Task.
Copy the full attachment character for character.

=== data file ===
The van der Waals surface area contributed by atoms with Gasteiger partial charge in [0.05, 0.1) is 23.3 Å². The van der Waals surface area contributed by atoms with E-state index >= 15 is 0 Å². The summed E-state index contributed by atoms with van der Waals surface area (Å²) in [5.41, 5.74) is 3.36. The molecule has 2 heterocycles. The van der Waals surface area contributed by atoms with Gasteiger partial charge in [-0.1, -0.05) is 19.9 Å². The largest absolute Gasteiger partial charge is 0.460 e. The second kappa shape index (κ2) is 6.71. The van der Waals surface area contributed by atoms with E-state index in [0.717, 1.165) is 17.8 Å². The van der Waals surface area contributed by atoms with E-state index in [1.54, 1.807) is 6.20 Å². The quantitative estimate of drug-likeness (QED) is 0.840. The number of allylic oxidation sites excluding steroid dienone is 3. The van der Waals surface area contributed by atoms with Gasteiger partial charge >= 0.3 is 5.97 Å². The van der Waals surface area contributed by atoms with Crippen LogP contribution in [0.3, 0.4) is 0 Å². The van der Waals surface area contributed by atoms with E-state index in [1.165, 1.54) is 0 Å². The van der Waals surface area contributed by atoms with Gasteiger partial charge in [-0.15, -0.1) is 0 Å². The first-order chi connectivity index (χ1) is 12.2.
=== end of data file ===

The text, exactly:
The van der Waals surface area contributed by atoms with Gasteiger partial charge in [0.05, 0.1) is 23.3 Å². The van der Waals surface area contributed by atoms with E-state index >= 15 is 0 Å². The summed E-state index contributed by atoms with van der Waals surface area (Å²) in [5.41, 5.74) is 3.36. The molecule has 2 heterocycles. The van der Waals surface area contributed by atoms with Gasteiger partial charge in [-0.1, -0.05) is 19.9 Å². The largest absolute Gasteiger partial charge is 0.460 e. The second kappa shape index (κ2) is 6.71. The van der Waals surface area contributed by atoms with E-state index in [0.717, 1.165) is 17.8 Å². The van der Waals surface area contributed by atoms with E-state index in [1.54, 1.807) is 6.20 Å². The quantitative estimate of drug-likeness (QED) is 0.840. The number of allylic oxidation sites excluding steroid dienone is 3. The van der Waals surface area contributed by atoms with Gasteiger partial charge >= 0.3 is 5.97 Å². The van der Waals surface area contributed by atoms with Crippen LogP contribution in [0.3, 0.4) is 0 Å². The van der Waals surface area contributed by atoms with E-state index in [1.165, 1.54) is 0 Å². The van der Waals surface area contributed by atoms with Gasteiger partial charge in [-0.15, -0.1) is 0 Å². The first-order chi connectivity index (χ1) is 12.2.